It's the sort of storytelling voice that one hears in the Icelandic sagas, wherein an apparently casual sprawl of second- or third-hand reportage suddenly condenses, like a contraction of the mind's eye, into a single detail or, more acutely, a single line of direct speech. Nothing fazed the authors of the sagas, and their tales feature a free and constant traffic between nature and supernature: A murderous dispute between two farmers over grazing rights, for example, might be interrupted by the arrival of a troll or a lycanthrope.
Asbury knew that his New York story was similarly half-magical. His description of the titanic Mose, legendary leader of the Bowery Boys in the 1840s, is literally fantastic: Within a few hundred words, Mose is swimming the Hudson River in "two mighty strokes" and going about "with a great fifty gallon keg of ale dangling from his belt in lieu of a canteen." We can feel the mythopoeic energy of the populace flowing into this character, swelling and enhancing him with "vasty tales" until he looms futuristically, New Yorkishly huge, the harbinger of a skyline to come.
This, precisely, is the energy missing from Scorsese's film. The gangs were real but they were also mythical; their history, as Jorge Luis Borges noted in his foreword to Asbury's book, "possesses all the confusion and cruelty of barbarian cosmologies." It is as if the vileness and viciousness of existence around the Five Points pitched the area's inhabitants back into some pre-Enlightenment darkness, deep into the slurry of the unconscious.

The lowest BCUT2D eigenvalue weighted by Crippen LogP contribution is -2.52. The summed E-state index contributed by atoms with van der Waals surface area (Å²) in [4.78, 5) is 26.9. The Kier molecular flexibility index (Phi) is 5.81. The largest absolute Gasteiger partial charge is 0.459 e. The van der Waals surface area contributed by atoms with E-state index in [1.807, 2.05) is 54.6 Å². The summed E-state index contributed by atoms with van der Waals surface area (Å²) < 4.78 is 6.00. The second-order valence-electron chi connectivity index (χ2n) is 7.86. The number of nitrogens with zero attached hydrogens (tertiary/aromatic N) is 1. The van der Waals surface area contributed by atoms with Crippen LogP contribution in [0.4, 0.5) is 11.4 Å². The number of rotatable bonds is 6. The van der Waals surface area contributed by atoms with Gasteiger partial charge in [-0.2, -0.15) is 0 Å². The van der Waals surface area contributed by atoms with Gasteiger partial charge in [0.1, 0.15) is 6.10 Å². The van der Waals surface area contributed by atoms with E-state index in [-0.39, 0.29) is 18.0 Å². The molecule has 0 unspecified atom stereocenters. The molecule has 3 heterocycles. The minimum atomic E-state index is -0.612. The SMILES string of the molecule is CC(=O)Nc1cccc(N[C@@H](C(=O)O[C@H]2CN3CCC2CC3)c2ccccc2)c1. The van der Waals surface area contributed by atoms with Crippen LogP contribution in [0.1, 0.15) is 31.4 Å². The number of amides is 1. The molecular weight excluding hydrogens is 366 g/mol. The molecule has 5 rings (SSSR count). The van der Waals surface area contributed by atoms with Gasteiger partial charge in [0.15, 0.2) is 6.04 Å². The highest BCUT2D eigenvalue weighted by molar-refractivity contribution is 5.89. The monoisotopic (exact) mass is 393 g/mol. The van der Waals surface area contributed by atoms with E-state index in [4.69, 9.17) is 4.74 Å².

The opening scenes of Gangs -- the prelude to a street battle between the Dead Rabbits and the Native Americans -- seem to hint at this: As the Rabbits, deep in their cave, gear themselves for war, a thrilling cacophony of drums and a wheedling, inhuman fife set the mood -- and the mood is barbarous. But then battle is joined, and the music switches to some sort of faux Celtic electro-rock, with processed beats and pipes swirling in lachrymose Irishry as the cleavers and slow-motion brickbats fly. A son witnesses the death of his father, and the pump of sentiment is primed: We understand that this is to be a story about love, revenge, redemption and various other numbed-out nouns.
Only Daniel Day-Lewis, playing (the heavily fictionalized) Bill the Butcher, is faithful to the tallness of Asbury's tales; his performance towers over the movie, thrusting beanstalk-like into another dimension. Obviously refreshed by his well-documented stint as a shoemaker's apprentice, Day-Lewis steals the show. Dressed like a Victorian time traveler in striped trousers and a stovepipe hat, he reels about on long, insectile legs, playing the Butcher with a ludicrous, fabulous intensity. The other actors are almost vaporized by his fire. (The buttery faces of Leonardo DiCaprio and Cameron Diaz, in particular, slide quickly from memory, and their characters' love story is one of the slightest in recent film history.)
No one, of course, is better than Scorsese at doing fights -- bar fights, pool-hall fights, parking-lot fights. When it comes to the lurching biological rhythm of a good 10-minute brawl, he stands alone. The injured dignity of Joe Pesci, from Raging Bull through Goodfellas to Casino, is his great staging post for violence: Some perceived insult or violation produces a standoff, which leads to a buildup, which ends (generally) in a taking out.
What Scorsese can't do, as Gangs of New York makes clear, is war: The planned, large-scale encounter -- as opposed to the eruptive, highly personal onslaught -- defeats him. When the gangs collide en masse or when the soldiers fire upon the draft rioters, we are not stirred. The Battle of Helm's Deep, on the other hand, in The Two Towers, was the best rendering of siege conditions since Michael Caine defended Rourke's Drift in Zulu. Onscreen, at least, it doesn't get much realer than that.